Bryan Cranston’s Tony Award speech: Demagoguery is real ‘enemy of the people’

Cranston won his second Tony Award for portraying Howard Beale in the play Network.

  • Cranston portrayed a news anchor going through a mental breakdown after nearly losing his career.
  • The play Network was an adaptation of the 1976 Oscar-winning film, written by Paddy Chayefsky.
  • President Donald Trump has regularly — and as recently as yesterday (June 9) — called the media the "enemy of the people."

Bryan Cranston won a Tony Award on Sunday for portraying a broadcast journalist in Network, a play adapted from the Oscar-winning 1976 film.

"Finally a straight, old, white man gets a break!" Cranston joked as he accepted the award, for which Adam Driver, Paddy Considine, Jeremy Pope, and Jeff Daniels were also nominated.

Network is a satire about ratings-driven media and, more broadly, corporate-human accountability. In the stage adaptation, Cranston portrayed Howard Beale, a longtime news anchor who learns that network executives plan to replace him due to poor ratings. Beale reacts by telling his live TV audience that he plans to kill himself during an upcoming broadcast. Ratings go up. Executives decide not to fire Beale.

The anchor starts angrily ranting against the ills of society in his regular segments. One of his main targets is the public's apathy and inaction: He challenges viewers to get off the couch, open their windows, and scream, "I'm mad as hell, and I'm not going to take this anymore!"

Cranston described Beale as a man in search of truth:

"Howard Beale is a fictitious TV newsman who found his way into the line of fire because of his pursuit of the truth, and I would like to dedicate this to all the real journalists around the world. . . in the print media and also broadcast media, who actually are in the line of fire with their pursuit of the truth."

The 63-year-old actor — who won his first Tony Award in 2014 for playing Lyndon B. Johnson in the play All the Way also took a swipe at the Trump administration.

"The media is not the enemy of the people. Demagoguery is the enemy of the people," Cranston said, referencing President Donald Trump's frequent assertion that the media is the "enemy of the people."

It's not the first time Cranston has criticized the president.

Paddy Chayefsky wrote Network in the 1970s, but its themes and subtext still resonate with audiences today, as Aaron Sorkin told the New York Times in 2011:

"If you put it in your DVD player today you'll feel like it was written last week," Sorkin said. "The commoditization of the news and the devaluing of truth are just a part of our way of life now. You wish Chayefsky could come back to life long enough to write 'The Internet.'"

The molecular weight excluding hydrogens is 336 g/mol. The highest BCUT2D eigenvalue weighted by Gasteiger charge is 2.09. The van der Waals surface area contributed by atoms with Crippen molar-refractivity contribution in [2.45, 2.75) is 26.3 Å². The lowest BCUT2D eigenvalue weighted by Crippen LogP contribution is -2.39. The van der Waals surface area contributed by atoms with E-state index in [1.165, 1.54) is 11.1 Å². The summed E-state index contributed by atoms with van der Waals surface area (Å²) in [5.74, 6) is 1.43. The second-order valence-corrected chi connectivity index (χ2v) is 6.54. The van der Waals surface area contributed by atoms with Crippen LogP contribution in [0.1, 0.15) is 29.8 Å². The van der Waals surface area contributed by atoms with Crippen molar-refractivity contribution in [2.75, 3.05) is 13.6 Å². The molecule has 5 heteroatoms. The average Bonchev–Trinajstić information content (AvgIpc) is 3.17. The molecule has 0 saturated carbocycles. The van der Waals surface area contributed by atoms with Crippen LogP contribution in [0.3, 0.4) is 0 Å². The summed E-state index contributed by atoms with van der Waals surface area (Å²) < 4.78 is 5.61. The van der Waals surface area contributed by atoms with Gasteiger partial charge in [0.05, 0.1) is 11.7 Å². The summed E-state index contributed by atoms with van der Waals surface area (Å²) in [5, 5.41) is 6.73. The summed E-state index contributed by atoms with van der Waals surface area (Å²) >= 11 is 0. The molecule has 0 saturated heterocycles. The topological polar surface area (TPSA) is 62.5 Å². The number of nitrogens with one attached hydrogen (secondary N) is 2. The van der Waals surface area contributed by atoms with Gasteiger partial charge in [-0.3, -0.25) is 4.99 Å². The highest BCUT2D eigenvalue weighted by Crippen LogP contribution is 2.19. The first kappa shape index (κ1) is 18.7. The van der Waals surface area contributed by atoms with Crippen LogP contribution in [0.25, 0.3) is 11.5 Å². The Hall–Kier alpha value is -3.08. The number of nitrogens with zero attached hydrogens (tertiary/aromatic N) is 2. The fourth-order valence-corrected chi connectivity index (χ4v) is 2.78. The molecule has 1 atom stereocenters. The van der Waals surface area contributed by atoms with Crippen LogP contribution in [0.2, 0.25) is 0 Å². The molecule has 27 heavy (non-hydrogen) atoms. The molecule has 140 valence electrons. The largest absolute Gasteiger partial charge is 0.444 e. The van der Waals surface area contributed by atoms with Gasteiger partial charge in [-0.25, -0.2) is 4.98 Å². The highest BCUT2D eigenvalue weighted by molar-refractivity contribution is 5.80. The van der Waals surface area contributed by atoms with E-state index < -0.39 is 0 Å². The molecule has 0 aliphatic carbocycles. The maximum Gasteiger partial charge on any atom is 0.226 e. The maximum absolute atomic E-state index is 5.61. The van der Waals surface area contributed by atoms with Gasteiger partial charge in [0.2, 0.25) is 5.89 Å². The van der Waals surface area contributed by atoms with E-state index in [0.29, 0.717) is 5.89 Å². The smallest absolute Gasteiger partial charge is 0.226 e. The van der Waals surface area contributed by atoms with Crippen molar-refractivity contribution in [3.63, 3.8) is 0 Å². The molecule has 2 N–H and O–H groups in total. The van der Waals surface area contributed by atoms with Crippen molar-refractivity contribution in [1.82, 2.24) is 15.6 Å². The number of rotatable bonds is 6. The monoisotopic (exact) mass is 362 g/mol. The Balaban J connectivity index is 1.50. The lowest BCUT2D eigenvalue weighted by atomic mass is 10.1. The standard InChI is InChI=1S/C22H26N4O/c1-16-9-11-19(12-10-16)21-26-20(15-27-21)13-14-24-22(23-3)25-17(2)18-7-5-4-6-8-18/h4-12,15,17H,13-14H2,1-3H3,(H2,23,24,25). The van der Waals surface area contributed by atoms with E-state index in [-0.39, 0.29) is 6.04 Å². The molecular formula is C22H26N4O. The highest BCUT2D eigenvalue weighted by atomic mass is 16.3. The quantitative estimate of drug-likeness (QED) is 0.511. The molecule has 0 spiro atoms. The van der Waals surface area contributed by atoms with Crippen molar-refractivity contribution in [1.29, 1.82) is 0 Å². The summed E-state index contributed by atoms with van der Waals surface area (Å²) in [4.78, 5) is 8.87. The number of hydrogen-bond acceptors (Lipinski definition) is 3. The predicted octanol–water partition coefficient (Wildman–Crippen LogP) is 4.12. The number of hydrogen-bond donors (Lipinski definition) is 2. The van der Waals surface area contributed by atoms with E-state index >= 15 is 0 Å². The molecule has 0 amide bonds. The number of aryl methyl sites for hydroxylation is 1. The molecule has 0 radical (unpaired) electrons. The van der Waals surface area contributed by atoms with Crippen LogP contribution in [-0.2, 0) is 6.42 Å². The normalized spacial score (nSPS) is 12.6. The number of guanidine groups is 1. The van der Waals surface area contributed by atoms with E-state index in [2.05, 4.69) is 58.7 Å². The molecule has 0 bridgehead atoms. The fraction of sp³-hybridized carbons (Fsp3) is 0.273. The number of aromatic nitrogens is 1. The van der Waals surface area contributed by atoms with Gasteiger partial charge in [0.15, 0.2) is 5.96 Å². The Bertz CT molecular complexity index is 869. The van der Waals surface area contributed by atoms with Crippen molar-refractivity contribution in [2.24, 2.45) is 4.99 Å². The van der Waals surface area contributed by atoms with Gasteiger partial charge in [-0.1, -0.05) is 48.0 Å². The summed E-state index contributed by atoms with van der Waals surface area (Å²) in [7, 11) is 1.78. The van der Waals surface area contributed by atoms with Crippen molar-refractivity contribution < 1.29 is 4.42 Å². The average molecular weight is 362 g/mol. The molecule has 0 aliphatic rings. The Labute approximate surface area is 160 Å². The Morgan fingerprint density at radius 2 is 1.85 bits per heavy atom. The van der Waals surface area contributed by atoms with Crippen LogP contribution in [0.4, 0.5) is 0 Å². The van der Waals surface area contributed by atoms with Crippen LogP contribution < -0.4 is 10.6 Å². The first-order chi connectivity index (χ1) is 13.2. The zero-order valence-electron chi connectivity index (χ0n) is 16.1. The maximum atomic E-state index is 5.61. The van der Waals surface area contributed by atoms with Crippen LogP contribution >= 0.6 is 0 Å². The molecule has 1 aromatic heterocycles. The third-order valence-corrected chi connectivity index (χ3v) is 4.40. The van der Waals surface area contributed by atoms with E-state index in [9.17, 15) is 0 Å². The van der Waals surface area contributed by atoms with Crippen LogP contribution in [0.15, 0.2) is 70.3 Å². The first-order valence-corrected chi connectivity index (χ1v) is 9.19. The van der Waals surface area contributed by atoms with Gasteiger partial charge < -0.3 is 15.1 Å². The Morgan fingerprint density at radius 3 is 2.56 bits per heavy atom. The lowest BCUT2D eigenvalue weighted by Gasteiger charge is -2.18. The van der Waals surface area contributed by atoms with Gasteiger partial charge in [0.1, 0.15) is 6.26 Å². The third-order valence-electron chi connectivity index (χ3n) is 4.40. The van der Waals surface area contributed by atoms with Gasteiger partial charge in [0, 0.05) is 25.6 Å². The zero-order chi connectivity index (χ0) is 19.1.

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The pizza giant Domino's partners with a Silicon Valley startup to start delivering pizza by robots.

Nuro
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  • Domino's partnered with the Silicon Valley startup Nuro to have robot cars deliver pizza.
  • The trial run will begin in Houston later this year.
  • The robots will be half a regular car and will need to be unlocked by a PIN code.

Would you have to tip robots? You might be answering that question sooner than you think as Domino's is about to start using robots for delivering pizza. Later this year a fleet of self-driving robotic vehicles will be spreading the joy of pizza throughout the Houston area for the famous pizza manufacturer, using delivery cars made by the Silicon Valley startup Nuro.

The startup, founded by Google veterans, raised $940 million in February and has already been delivering groceries for Kroger around Houston. Partnering with the pizza juggernaut Domino's, which delivers close to 3 million pizzas a day, is another logical step for the expanding drone car business.

Kevin Vasconi of Domino's explained in a press release that they see these specially-designed robots as "a valuable partner in our autonomous vehicle journey," adding "The opportunity to bring our customers the choice of an unmanned delivery experience, and our operators an additional delivery solution during a busy store rush, is an important part of our autonomous vehicle testing."

How will they work exactly? Nuro explained in its own press release that this "opportunity to use Nuro's autonomous delivery" will be available for some of the customers who order online. Once they opt in, they'll be able to track the car via an app. When the vehicle gets to them, the customers will use a special PIN code to unlock the pizza compartment.

Nuro and its competitors Udelv and Robomart have been focusing specifically on developing such "last-mile product delivery" machines, reports Arstechnica. Their specially-made R1 vehicle is about half the size of a regular passenger car and doesn't offer any room for a driver. This makes it safer and lighter too, with less potential to cause harm in case of an accident. It also sticks to a fairly low speed of under 25 miles an hour and slams on the breaks at the first sign of trouble.

What also helps such robot cars is "geofencing" technology which confines them to a limited area surrounding the store.

For now, the cars are still tracked around the neighborhoods by human-driven vehicles, with monitors to make sure nothing goes haywire. But these "chase cars" should be phased out eventually, an important milestone in the evolution of your robot pizza drivers.

Check out how Nuro's vehicles work: